Most importantly, investing in the F-35 would tie India closely to the United States for decades, as the fighter’s onboard computer and proprietary ground-based logistics system will require ongoing contractor support from Lockheed. Indeed, even the U.S. military has complained that it relies on that contract support more than it would like.
Historically, India has held some wariness of the United States, due to its (now fraying) alliance with Pakistan—in 1971, Nixon even sent a carrier task force to threaten war with India—and has instead relied more on the Soviet Union and later Russia for military hardware. Indeed, Soviet-built MiG-21 jet fighters, T-54 and PT-76 tanks, Mi-4 helicopters and antiship missiles played an important role in securing India’s victory in the 1971 Indo-Pakistani conflict.
However, India is reckoning with a changing twenty-first-century world order in which it is in security competition with the wealthier People’s Republic of China, which already has developed two stealth fighters, the J-20 and J-31. China is also a close ally of Pakistan, and has encircled India with military bases in Pakistan, Sri Lanka and Bangladesh. As the United States seeks to counterbalance China’s rising power, New Delhi shares more political interests with Washington than it does with Moscow.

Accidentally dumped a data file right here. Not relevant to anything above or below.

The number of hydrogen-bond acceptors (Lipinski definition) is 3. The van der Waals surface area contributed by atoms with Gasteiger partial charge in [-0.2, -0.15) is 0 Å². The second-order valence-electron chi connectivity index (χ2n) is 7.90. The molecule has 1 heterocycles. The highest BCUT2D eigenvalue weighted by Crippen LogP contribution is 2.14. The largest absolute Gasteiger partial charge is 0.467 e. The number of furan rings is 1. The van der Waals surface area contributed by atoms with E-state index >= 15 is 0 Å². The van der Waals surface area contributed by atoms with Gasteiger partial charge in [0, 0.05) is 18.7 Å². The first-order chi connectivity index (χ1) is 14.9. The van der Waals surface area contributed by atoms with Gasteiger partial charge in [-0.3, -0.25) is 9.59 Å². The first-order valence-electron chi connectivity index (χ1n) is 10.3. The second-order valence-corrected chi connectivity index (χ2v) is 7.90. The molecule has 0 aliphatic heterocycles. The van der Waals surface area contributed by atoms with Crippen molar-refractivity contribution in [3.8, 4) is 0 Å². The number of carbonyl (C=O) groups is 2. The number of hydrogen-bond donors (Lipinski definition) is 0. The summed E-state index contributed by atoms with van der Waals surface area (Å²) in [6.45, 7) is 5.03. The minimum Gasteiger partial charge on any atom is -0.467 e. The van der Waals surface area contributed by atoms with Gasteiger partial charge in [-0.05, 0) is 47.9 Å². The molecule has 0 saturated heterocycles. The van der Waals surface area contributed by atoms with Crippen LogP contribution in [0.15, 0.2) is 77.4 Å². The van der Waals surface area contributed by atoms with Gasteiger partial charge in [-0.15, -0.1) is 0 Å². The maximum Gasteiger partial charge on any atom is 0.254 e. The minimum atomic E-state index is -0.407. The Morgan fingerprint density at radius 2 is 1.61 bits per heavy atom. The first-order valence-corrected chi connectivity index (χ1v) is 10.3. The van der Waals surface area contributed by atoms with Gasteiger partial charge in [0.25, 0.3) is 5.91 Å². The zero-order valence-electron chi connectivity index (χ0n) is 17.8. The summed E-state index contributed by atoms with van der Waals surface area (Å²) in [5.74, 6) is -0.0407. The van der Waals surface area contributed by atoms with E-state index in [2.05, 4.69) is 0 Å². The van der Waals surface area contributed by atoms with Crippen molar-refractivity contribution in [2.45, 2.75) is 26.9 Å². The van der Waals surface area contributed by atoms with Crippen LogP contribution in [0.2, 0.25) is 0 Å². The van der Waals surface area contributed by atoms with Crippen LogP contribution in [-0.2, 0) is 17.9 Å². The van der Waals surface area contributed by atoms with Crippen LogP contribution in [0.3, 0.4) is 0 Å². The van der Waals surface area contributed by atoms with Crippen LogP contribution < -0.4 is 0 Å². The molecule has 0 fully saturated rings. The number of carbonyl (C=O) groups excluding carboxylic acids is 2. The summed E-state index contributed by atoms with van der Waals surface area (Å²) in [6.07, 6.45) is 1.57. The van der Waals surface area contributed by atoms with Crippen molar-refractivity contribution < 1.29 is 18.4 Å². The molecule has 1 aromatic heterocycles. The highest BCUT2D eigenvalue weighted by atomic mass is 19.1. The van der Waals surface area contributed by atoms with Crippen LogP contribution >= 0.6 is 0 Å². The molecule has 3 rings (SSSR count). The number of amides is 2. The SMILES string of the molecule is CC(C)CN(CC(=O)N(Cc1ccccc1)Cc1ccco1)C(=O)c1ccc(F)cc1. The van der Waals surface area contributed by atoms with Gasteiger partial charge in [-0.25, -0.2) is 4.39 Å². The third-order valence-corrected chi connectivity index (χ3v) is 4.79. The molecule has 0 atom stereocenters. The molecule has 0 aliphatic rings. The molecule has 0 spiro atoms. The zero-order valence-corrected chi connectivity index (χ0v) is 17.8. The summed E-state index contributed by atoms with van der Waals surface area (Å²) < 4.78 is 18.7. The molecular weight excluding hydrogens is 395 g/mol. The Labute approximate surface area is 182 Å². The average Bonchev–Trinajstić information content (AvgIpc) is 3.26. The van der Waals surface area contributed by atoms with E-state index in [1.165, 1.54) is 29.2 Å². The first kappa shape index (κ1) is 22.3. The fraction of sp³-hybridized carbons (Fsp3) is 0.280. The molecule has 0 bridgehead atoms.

This explains a dramatic warming between New Delhi and Washington since the turn of the century, with milestones ranging from a 2005 civilian nuclear technology-sharing agreement to a 2016 joint military base-sharing agreement. India now flies U.S.-made P-8 maritime patrol planes, but has yet to purchase a U.S. jet fighter.
In the past, India has resisted being dragged into foreign alliances: after all, it was one of five founders of the Non-Aligned Movement in 1961 at the height of the Cold War. Therefore, India’s next steps following the dissolution of the stealth-fighter agreement with Russia will be of interest—for its military significance, but also as a gauge of how comfortable New Delhi is with further deepening its relationship with the United States.
Sébastien Roblin holds a master’s degree in conflict resolution from Georgetown University and served as a university instructor for the Peace Corps in China. He has also worked in education, editing and refugee resettlement in France and the United States. He currently writes on security and military history for War Is Boring.
Image: Wikimedia Commons